Carrier Diversity Thursday
Today we present a special “small carrier” edition!
Royal Navy Carriers “Sitting Ducks”
Save the Royal Navy is none too happy with Labour’s claim to support the British military:
The fact is that ALL in-service (commissioned) Royal Navy warships, and especially the carriers HMS Ark Royal and Illustrious, are sitting ducks to recently developed supersonic anti-ship missiles, such as the Russian ‘Sizzler’ SS-N-27. Other than the upgraded US Navy Aegis/ESSM/Standard Missile system, only PAAMS/Aster is thought (carried by just 6 British Type 45 destroyers under construction) to be able to counter this type of missile.
The French can retrofit their aircraft carrier with new, cutting edge anti airborne threat missile systems that are required to meet today’s threats, why- during the last 10-years- hasn’t the Labour govt ensured that the same was done for the Royal Navy’s carriers? Why are the UK’s planned new carriers not going to have PAAMS/Aster or any anti airborne threat defences?
If Labour is a party that claims it looks out for the country’s best interests, then why is Labour authorising funding for the RN’s Flagships to be made “faster, leaner and greener” but not for them and the escorts to have their weapons and defensive systems upgraded?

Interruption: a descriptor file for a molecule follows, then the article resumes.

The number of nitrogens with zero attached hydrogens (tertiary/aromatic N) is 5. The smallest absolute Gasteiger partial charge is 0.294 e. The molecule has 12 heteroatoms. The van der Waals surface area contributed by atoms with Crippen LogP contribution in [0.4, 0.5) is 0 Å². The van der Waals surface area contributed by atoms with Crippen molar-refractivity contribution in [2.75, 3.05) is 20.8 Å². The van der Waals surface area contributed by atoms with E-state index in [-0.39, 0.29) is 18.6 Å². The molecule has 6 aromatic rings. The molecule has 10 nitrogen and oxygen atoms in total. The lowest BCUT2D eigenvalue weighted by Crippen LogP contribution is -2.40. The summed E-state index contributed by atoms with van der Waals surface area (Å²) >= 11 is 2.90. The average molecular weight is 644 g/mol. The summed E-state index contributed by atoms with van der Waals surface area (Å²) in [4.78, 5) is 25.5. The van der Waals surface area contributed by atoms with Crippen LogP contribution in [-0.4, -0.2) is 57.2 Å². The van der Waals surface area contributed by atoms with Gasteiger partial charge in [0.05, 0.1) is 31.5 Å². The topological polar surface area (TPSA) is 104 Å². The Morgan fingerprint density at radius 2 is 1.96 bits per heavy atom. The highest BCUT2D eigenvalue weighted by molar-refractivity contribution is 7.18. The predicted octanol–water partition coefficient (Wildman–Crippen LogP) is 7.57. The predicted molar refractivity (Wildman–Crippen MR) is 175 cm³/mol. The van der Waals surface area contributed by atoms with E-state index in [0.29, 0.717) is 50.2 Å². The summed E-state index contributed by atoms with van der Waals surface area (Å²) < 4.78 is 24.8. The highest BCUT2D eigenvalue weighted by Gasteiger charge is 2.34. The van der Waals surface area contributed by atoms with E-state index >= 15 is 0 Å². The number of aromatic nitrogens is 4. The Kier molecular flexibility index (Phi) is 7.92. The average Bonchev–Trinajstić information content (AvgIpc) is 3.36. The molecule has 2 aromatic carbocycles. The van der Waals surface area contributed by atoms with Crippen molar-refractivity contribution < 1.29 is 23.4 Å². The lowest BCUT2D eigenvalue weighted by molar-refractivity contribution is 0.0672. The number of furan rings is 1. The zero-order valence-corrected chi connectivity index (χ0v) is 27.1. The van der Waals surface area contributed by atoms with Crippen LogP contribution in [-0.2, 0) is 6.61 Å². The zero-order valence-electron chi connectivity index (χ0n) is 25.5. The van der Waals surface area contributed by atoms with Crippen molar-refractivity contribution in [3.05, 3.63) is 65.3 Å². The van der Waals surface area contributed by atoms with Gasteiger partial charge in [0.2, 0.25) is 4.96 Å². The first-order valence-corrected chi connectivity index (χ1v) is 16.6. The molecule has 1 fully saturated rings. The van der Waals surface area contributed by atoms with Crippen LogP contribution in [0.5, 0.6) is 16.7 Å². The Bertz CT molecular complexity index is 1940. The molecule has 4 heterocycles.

Light carriers in Action!
On that note, here is another RN flattop taking part in a major naval exercise:
Eight Harrier GR9s from the Naval Strike Wing, Two ASW Merlin from 814, Two Sea King ASAC from 854 and one Lynx helicopter embarked on to HMS Illustrious on Monday 28th September. The aircraft are onboard to take part in Exercise Joint Warrior 092, which is a UK wide, tri-service exercise that takes place between 5 – 23 October.
The aim of the Joint Warrior is to provide coordinated training for all 3 UK Armed Services and forces from allied nations. The Exercise includes participants from the UK and up to 10 Foreign Nations including Land participation from the RAF Regt, 18 surface and 3 sub-surface maritime units and approximately 50 aircraft.